From there he proceeded to buy ground chuck, white bread buns, potato chips and pop ( far as the wife could see anyway, the produce department at that store is by the meat counter and party foods... ) So ... what did that guy teach his son? It's ok to eat crap!

    There are two things that come into play here. First we do not know how bad the things we eat truly are since we were never educated. Second we are comfortable in our ignorance ( least I know I was ). A large part of the whole obesity problem is caused by large corporations that want to spread mis-information and scare people into buying their junk. I could go on for hours about how our society has been sold out.

    Now McDonalds has health food... Pfft ! Yea right! Going there for health food is like going to a crack house for vitamins.
     
  13. TheTransition

    TheTransition Active Member

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    There is something that bugs me about Dove's campaign..So before I expand, can I ask what this thread is particularly about? Many ppl may call it a company thats finally speaking out, but to me it seems like a very clever and strategic marketing...Ill go into more details once I learn what message this thread is aiming for
     
  14. guava

    guava Elite Member
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    I don't know what the OP is aiming for, but I do realize that Dove is not just doing this as a public service announcement.

    Dove has positioned their product to be one that will appeal to a person who views a traditionally beautiful image to be lacking. They are trying to communicate with the market segment who still cares about what she looks like, but would rather celebrate her uniqueness than conform to popular beauty images. This consumer is also somewhat less vain, and is drawn to the corporation she believes is one who understands that internal beauty is as important as external beauty.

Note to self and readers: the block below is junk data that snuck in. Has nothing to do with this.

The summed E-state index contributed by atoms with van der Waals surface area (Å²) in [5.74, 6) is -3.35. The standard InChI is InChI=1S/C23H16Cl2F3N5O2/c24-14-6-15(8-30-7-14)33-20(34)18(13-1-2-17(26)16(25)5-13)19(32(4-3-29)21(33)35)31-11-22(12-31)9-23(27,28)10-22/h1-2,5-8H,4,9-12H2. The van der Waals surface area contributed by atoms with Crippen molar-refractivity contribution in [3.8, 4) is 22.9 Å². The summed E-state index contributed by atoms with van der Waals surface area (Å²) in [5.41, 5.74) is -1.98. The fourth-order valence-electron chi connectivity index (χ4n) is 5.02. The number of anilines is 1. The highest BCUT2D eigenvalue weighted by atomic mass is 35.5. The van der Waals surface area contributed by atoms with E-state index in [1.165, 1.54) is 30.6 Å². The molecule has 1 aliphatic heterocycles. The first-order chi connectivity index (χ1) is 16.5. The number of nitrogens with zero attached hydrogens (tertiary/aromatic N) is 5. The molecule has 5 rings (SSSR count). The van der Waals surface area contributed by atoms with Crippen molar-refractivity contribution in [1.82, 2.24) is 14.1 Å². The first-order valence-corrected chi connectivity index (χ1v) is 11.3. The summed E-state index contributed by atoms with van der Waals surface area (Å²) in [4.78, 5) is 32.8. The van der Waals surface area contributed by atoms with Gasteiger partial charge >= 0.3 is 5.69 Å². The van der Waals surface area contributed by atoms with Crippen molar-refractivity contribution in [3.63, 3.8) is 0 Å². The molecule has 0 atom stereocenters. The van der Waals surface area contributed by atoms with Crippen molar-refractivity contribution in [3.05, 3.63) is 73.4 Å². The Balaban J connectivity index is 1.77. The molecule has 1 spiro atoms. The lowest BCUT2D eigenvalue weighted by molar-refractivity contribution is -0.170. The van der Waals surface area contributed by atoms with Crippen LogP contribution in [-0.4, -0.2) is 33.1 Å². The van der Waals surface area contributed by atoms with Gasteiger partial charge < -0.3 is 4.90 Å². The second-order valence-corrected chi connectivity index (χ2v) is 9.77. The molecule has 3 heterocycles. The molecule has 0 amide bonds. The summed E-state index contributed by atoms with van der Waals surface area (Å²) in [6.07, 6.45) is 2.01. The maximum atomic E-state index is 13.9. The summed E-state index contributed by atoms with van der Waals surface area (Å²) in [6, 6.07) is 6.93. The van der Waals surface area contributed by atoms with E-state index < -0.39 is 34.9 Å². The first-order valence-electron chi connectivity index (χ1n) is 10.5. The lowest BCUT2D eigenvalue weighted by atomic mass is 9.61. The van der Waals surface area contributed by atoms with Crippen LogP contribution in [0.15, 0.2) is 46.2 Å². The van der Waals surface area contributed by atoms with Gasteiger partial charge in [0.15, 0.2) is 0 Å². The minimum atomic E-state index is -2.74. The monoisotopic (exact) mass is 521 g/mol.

Dove's campaign hasn't bugged me particularly, but Nike did something along slightly the same lines (but at the same time quite different) a while back that didn't sit quite right with me.

    http://www.usatoday.com/sports/columnist/brennan/2005-08-18-brennan_x.htm

    Nike's ads talked about how wonderful it was to have thunder thighs, a big butt, etc, But I didn't see the point in that one. Those ads were clearly still objectifying women and their body parts, they were just objectifiying a different segment of their target market. You might say Dove does the same thing, but I don't see it quite that way. They feature a broad range of women with different skin colors, body weights, fat distributions, and ages. It's more of a communication about beauty being defined by how we feel inside than how we appear outside to other people. If that helps them to sell shampoo and moisturizer, then I think that's just great.
     
  15. Budoka

    Budoka Well-Known Member

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    From my perspective, the thread is about a link to a Dove corporation 'video' purporting to be about self-esteem and self-image in women and girls.

    Followed by various comments from the JSF population at large (or slim). Hey, it's all about the comments, right?
     
  16. Chadster

    Chadster Well-Known Member

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    I think its good to let girls know that they don't have to be supermodels. A friend of mine at work is a big guy, like 6'4" and 250. His 14 year old daughter is built like he is, she weighs 195 and is about 6'0" tall. Her feet are huge, like men's size 9 or so and still growing. She is naturally muscular and unusually strong without even trying. Her mother gives her a lot of grief because she is not "girlie" and doesn't wear stylish girls clothing. Everyone is not built the same. We all have different tastes and opinions.
     
  17. PlainGreyT